Entrusting a child to the care of a school bus requires a certain amount of faith that they will arrive at the correct destination, safely. For any parent or guardian this evokes a certain amount of anxiety. For a parent with a special needs child, this act of faith likely garners even greater angst. Unfortunately, one Lafourche Parish parent’s fears materialized when her special needs son was struck by a car at his bus stop one afternoon. Whether the Lafourche Parish School Board (“LPSB”) could be held responsible became an issue for a jury in this recent lawsuit.
Thibodaux High School student Diamonte Bolden was hit by a car after exiting his school bus one afternoon in December of 2012. Although only in ninth grade, Diamonte was seventeen years old at the time of the accident. He was in the special education program and contended with a variety of learning disabilities including language delays. Diamonte’s bus stop was at an intersection located about half a mile from his home. The availability of sidewalks or other safe walking space along the walking route from bus stop to house was in dispute. Diamonte’s mother filed a lawsuit against LPSB, the driver of the car, and various others. At issue in the lawsuit against LPSB specifically was whether LPSB could be held liable for failing to reasonably supervise a student in light of the bus stop location and whether the accident was foreseeable.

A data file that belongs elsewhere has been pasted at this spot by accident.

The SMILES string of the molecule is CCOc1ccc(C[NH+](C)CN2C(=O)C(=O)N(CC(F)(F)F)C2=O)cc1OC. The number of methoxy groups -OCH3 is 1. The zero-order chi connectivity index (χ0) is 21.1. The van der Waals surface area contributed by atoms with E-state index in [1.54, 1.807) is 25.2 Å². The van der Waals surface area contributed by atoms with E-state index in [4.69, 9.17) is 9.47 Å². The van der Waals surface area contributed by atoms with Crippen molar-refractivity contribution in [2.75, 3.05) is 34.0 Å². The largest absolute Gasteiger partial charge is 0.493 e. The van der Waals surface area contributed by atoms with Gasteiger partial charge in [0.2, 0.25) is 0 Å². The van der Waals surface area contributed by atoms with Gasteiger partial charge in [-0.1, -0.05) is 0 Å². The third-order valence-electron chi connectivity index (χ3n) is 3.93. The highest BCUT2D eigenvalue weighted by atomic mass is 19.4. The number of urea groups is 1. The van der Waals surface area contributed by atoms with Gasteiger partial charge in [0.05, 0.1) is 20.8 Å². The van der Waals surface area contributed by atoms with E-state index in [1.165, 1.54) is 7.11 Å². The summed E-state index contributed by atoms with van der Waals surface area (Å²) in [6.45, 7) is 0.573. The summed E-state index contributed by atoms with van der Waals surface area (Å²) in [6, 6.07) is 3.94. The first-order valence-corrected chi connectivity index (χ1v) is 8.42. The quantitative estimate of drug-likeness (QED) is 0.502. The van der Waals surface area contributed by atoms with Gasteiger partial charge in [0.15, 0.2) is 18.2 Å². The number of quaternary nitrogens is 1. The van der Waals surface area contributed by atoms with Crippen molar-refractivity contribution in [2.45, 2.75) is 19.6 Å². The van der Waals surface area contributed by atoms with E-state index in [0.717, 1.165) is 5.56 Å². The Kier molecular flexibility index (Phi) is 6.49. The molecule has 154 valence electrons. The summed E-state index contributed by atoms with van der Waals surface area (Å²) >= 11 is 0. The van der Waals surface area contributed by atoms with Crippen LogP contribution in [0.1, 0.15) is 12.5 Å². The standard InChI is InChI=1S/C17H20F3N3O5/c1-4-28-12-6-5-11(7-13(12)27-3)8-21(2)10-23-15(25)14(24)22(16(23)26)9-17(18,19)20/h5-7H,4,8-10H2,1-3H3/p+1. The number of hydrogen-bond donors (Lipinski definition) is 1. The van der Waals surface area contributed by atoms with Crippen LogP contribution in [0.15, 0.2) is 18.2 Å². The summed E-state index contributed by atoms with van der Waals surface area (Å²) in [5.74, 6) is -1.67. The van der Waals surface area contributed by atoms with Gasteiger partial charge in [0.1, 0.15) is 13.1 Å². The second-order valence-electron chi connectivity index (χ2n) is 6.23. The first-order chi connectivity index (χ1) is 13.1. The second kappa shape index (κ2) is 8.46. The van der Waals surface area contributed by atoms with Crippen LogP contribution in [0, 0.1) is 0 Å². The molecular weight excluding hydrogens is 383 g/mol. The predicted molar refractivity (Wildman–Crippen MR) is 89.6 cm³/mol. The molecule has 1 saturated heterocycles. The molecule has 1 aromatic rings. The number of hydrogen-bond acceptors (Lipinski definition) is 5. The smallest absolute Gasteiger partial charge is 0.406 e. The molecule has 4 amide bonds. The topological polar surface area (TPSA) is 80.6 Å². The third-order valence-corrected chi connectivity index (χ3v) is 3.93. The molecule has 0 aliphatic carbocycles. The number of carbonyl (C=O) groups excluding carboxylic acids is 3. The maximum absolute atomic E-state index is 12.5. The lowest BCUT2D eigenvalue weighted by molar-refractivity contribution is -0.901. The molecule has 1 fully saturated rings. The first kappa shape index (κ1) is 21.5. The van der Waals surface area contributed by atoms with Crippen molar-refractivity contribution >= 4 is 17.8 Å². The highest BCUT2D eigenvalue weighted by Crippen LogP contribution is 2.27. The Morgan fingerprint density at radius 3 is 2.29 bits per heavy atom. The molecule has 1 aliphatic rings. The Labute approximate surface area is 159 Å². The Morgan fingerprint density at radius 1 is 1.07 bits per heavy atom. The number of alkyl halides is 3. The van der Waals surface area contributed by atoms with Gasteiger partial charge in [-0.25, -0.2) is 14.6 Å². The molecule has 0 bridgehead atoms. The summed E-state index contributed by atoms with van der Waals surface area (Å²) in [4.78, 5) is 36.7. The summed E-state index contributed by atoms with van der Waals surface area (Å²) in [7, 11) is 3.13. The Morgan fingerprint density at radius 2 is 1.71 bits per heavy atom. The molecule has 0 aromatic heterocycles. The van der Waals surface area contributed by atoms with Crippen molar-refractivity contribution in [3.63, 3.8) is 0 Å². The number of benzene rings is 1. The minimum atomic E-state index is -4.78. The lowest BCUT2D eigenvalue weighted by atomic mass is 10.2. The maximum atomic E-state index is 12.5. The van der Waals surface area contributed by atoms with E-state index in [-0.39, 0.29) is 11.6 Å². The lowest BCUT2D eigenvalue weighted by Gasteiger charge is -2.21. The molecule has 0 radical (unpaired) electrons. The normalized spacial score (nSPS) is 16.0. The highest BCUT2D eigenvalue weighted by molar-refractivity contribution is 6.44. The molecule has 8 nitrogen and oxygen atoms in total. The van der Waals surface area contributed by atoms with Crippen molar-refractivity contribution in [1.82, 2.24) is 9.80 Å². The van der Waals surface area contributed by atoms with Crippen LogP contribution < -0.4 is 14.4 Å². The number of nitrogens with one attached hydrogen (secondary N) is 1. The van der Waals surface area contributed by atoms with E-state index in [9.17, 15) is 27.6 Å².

Louisiana law provides that a school board owes a duty of reasonable supervision over its students. See Wallmuth v. Rapides Parish School Bd., 813 So.2d 341, 346 (La. 2002). Liability for inadequate supervision requires a finding of negligence plus a connection between the negligence of the school board and the damages suffered by the student. The Louisiana Board of Elementary and Secondary Education has the authority to promulgate regulations relating to the operation of school buses pursuant to La. R.S.17:164.